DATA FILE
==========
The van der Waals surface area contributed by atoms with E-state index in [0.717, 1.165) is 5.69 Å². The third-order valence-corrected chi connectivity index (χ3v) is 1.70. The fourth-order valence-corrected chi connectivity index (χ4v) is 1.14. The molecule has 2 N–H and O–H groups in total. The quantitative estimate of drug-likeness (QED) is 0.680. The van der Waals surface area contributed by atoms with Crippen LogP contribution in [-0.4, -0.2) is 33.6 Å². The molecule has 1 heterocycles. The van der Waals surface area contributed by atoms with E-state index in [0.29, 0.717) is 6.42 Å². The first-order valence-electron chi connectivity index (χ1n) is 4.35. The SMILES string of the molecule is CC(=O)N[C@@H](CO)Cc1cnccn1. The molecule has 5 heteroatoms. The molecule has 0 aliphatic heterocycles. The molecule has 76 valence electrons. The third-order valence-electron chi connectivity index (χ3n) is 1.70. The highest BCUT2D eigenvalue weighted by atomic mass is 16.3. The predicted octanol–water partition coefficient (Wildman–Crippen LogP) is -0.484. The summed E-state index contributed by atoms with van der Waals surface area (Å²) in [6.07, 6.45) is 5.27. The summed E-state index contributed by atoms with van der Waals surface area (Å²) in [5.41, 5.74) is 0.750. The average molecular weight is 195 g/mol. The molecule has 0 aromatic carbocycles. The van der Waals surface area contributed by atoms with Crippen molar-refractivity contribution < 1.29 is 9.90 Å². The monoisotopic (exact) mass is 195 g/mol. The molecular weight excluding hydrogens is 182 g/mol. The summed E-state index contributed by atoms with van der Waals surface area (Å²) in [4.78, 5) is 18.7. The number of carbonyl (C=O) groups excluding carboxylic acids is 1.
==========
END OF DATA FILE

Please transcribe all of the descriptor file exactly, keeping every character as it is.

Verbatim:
The van der Waals surface area contributed by atoms with E-state index in [0.717, 1.165) is 5.69 Å². The third-order valence-corrected chi connectivity index (χ3v) is 1.70. The fourth-order valence-corrected chi connectivity index (χ4v) is 1.14. The molecule has 2 N–H and O–H groups in total. The quantitative estimate of drug-likeness (QED) is 0.680. The van der Waals surface area contributed by atoms with Crippen LogP contribution in [-0.4, -0.2) is 33.6 Å². The molecule has 1 heterocycles. The van der Waals surface area contributed by atoms with E-state index in [0.29, 0.717) is 6.42 Å². The first-order valence-electron chi connectivity index (χ1n) is 4.35. The SMILES string of the molecule is CC(=O)N[C@@H](CO)Cc1cnccn1. The molecule has 5 heteroatoms. The molecule has 0 aliphatic heterocycles. The molecule has 76 valence electrons. The third-order valence-electron chi connectivity index (χ3n) is 1.70. The highest BCUT2D eigenvalue weighted by atomic mass is 16.3. The predicted octanol–water partition coefficient (Wildman–Crippen LogP) is -0.484. The summed E-state index contributed by atoms with van der Waals surface area (Å²) in [6.07, 6.45) is 5.27. The summed E-state index contributed by atoms with van der Waals surface area (Å²) in [5.41, 5.74) is 0.750. The average molecular weight is 195 g/mol. The molecule has 0 aromatic carbocycles. The van der Waals surface area contributed by atoms with Crippen molar-refractivity contribution < 1.29 is 9.90 Å². The monoisotopic (exact) mass is 195 g/mol. The molecular weight excluding hydrogens is 182 g/mol. The summed E-state index contributed by atoms with van der Waals surface area (Å²) in [4.78, 5) is 18.7. The number of carbonyl (C=O) groups excluding carboxylic acids is 1.